• [0017]
    FIG. 4 illustrates a flowchart depicting a third example method of epitaxial film formation in accordance with embodiments of the present invention.
  • DETAILED DESCRIPTION
  • [0018]
    The introduction of carbon into silicon epitaxial films may produce beneficial electrical properties such as improving the electrical characteristics of the channel of a metal oxide semiconductor field effect transistor (MOSFET). However, such beneficial electrical properties generally are achieved when carbon is substitutionally, rather than interstitially, incorporated within a silicon lattice.
  • [0019]
    At substrate processing temperatures of about 600 degrees Celsius or less, most carbon atoms are substitutionally incorporated into a silicon lattice during an epitaxial formation process. At higher substrate temperatures, such as about 700 degrees Celsius or more, significant interstitial carbon incorporation may occur. For this reason, it is desirable to employ substrate temperatures below about 700 degrees Celsius, and more preferably substrate temperatures below about 600 degrees Celsius, when forming carbon-containing silicon epitaxial films.
  • [0020]
    Conventional silicon epitaxial film formation processes employ H2, HCl and a silicon source such as dichlorosilane and are performed at a substrate temperature above about 700 degrees Celsius (e.g., to dissociate HCl and/or the silicon source). One approach to reduce the epitaxial film formation temperature is to employ C12 in place of HCl, as C12 dissociates efficiently at lower temperatures (e.g., about 600 degrees Celsius or less). Because of incompatibility between hydrogen and C12, a carrier gas other than hydrogen, such as nitrogen, may be employed with C12. Similarly, a silicon source having a lower dissociation temperature may be employed (e.g., silane, disilane, etc.).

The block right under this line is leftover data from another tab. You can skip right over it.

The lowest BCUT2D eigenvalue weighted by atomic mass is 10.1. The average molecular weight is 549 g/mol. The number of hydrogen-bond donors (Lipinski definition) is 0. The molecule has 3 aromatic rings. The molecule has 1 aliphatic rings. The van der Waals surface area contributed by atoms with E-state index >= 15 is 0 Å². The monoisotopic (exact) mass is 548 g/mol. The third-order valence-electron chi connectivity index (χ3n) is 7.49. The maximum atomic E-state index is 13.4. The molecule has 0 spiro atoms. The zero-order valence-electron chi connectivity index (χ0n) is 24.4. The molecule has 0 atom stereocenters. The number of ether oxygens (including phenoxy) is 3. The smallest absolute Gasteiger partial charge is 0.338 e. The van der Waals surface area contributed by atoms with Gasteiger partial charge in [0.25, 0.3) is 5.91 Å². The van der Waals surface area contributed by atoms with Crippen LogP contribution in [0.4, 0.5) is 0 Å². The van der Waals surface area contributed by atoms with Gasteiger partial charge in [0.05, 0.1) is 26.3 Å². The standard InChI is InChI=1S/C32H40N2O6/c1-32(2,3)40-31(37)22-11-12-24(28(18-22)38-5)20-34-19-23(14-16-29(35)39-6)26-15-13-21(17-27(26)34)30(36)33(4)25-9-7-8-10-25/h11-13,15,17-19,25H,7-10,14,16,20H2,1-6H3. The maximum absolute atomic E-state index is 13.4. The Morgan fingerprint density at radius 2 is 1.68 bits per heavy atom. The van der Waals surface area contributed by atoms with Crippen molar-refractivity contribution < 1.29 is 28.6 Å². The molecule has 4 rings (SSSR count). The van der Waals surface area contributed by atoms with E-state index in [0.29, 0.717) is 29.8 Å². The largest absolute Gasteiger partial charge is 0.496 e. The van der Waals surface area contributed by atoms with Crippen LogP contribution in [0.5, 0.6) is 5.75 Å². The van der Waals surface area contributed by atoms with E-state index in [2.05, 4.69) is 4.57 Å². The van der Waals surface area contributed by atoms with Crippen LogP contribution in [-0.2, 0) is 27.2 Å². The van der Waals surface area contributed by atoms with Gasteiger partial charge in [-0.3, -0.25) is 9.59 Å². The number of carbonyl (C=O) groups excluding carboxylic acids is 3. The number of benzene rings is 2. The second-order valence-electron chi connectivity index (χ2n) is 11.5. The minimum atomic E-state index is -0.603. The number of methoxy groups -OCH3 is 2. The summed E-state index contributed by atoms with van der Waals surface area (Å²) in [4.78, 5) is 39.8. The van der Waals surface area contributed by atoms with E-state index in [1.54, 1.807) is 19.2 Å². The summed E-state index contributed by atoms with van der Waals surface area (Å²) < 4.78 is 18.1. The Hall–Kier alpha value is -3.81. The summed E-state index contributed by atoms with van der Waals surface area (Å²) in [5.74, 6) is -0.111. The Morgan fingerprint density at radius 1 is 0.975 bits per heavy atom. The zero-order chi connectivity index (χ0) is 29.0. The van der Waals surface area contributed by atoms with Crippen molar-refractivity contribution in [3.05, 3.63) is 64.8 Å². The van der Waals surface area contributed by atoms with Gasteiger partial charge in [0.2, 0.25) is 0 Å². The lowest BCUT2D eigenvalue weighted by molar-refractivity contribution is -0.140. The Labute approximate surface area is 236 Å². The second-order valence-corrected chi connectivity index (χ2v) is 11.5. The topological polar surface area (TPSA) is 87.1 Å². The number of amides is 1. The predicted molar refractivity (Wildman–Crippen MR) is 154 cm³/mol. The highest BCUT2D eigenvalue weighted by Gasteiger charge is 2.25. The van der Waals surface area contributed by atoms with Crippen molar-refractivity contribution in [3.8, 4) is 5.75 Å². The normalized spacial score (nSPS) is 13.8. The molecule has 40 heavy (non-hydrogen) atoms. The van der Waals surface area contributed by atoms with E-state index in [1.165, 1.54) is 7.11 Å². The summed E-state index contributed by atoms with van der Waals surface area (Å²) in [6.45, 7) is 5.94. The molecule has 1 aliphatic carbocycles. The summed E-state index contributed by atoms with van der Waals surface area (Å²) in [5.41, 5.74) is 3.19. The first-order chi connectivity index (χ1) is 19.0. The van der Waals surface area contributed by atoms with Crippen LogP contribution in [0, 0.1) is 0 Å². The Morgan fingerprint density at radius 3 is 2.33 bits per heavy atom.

• [0021]
    The use of C12 as the etchant gas for a silicon epitaxial film formation process may lead to poor surface morphology of the resultant silicon epitaxial film. While not wishing to be bound by any particular theory, it is believed that C12 may overagressively attack a silicon epitaxial film surface, producing pitting or the like. The use of C12 has been found to be particularly problematic when the silicon epitaxial film contains carbon.
  • [0022]
    Previously incorporated U.S. patent application Ser. No. 11/227,974, filed Sep. 14, 2005 and titled “USE OF CL2 AND/OR HCL DURING SILICON EPITAXIAL FILM FORMATION” provides methods for employing Cl2 as an etchant gas during a silicon epitaxial film formation process that may improve epitaxial film surface morphology. The methods may be used, for example, with the alternating gas supply (AGS) process described in previously incorporated U.S. patent application Ser. No. 11/001,774, filed Dec. 1, 2004 (Docket No. 9618). In some embodiments, both Cl2 and HCl are employed during an etch phase of a silicon epitaxial film formation process. The presence of HCl appears to reduce the aggressiveness of the Cl2, even for reduced substrate temperatures at which little HCl may dissociate (e.g., about 600 degrees Celsius or less). Further, during an AGS process, HCl may be continuously flowed during deposition and etch phases of the process (e.g., to improve surface morphology).
  • [0023]
    According to at least one aspect of the present invention, a cluster tool is provided that includes a transfer chamber and at least two processing chambers. A first of the processing chambers may be used to clean a substrate prior to epitaxial film formation within a second of the processing chambers. The cluster tool is sealed so as to maintain a vacuum throughout the cluster tool during handling of a substrate. Maintaining a vacuum in the cluster tool may prevent exposure of substrates to contaminants (e.g., O2, particulate matter, etc.).
  • [0024]
    In conventional epitaxial film formation systems, a substrate is loaded into an epitaxial deposition chamber and is etched to remove any native silicon dioxide layer or other contaminants from the substrate. Typically hydrogen is employed to remove the native silicon dioxide layer. Thereafter, selective epitaxy is used within the epitaxial deposition chamber to form an epitaxial film on the substrate.
  • [0025]